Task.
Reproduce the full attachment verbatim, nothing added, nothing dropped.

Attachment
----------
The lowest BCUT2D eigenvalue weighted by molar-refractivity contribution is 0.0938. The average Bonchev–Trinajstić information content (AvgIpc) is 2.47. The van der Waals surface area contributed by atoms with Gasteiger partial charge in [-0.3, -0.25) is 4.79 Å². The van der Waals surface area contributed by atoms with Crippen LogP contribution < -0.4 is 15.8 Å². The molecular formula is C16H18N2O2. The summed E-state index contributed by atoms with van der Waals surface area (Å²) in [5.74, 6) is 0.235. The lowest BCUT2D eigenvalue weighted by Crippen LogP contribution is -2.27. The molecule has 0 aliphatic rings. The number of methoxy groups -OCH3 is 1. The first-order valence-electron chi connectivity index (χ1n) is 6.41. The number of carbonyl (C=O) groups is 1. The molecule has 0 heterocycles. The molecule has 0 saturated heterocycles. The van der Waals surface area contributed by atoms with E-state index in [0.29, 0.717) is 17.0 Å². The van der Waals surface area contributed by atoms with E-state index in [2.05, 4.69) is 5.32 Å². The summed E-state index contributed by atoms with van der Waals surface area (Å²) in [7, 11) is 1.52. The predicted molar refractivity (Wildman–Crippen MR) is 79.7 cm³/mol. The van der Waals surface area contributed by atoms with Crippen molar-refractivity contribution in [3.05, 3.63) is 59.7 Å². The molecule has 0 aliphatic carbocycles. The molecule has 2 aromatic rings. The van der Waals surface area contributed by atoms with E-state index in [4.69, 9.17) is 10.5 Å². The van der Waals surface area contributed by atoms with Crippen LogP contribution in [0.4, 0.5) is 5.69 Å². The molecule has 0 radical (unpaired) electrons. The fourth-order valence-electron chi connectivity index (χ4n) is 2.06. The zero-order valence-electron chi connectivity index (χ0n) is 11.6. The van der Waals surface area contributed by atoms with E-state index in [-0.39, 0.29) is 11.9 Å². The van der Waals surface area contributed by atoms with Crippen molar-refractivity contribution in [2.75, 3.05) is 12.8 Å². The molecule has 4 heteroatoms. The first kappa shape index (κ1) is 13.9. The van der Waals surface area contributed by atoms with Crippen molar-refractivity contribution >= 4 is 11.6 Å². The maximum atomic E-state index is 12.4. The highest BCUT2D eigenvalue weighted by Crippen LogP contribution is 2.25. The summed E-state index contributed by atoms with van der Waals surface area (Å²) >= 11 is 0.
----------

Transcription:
The lowest BCUT2D eigenvalue weighted by molar-refractivity contribution is 0.0938. The average Bonchev–Trinajstić information content (AvgIpc) is 2.47. The van der Waals surface area contributed by atoms with Gasteiger partial charge in [-0.3, -0.25) is 4.79 Å². The van der Waals surface area contributed by atoms with Crippen LogP contribution < -0.4 is 15.8 Å². The molecular formula is C16H18N2O2. The summed E-state index contributed by atoms with van der Waals surface area (Å²) in [5.74, 6) is 0.235. The lowest BCUT2D eigenvalue weighted by Crippen LogP contribution is -2.27. The molecule has 0 aliphatic rings. The number of methoxy groups -OCH3 is 1. The first-order valence-electron chi connectivity index (χ1n) is 6.41. The number of carbonyl (C=O) groups is 1. The molecule has 0 heterocycles. The molecule has 0 saturated heterocycles. The van der Waals surface area contributed by atoms with E-state index in [0.29, 0.717) is 17.0 Å². The van der Waals surface area contributed by atoms with E-state index in [2.05, 4.69) is 5.32 Å². The summed E-state index contributed by atoms with van der Waals surface area (Å²) in [7, 11) is 1.52. The predicted molar refractivity (Wildman–Crippen MR) is 79.7 cm³/mol. The van der Waals surface area contributed by atoms with Crippen molar-refractivity contribution in [3.05, 3.63) is 59.7 Å². The molecule has 0 aliphatic carbocycles. The molecule has 2 aromatic rings. The van der Waals surface area contributed by atoms with E-state index in [4.69, 9.17) is 10.5 Å². The van der Waals surface area contributed by atoms with Crippen LogP contribution in [0.4, 0.5) is 5.69 Å². The molecule has 0 radical (unpaired) electrons. The fourth-order valence-electron chi connectivity index (χ4n) is 2.06. The zero-order valence-electron chi connectivity index (χ0n) is 11.6. The van der Waals surface area contributed by atoms with E-state index in [-0.39, 0.29) is 11.9 Å². The van der Waals surface area contributed by atoms with Crippen molar-refractivity contribution in [2.75, 3.05) is 12.8 Å². The molecule has 4 heteroatoms. The first kappa shape index (κ1) is 13.9. The van der Waals surface area contributed by atoms with Crippen molar-refractivity contribution >= 4 is 11.6 Å². The maximum atomic E-state index is 12.4. The highest BCUT2D eigenvalue weighted by Crippen LogP contribution is 2.25. The summed E-state index contributed by atoms with van der Waals surface area (Å²) >= 11 is 0.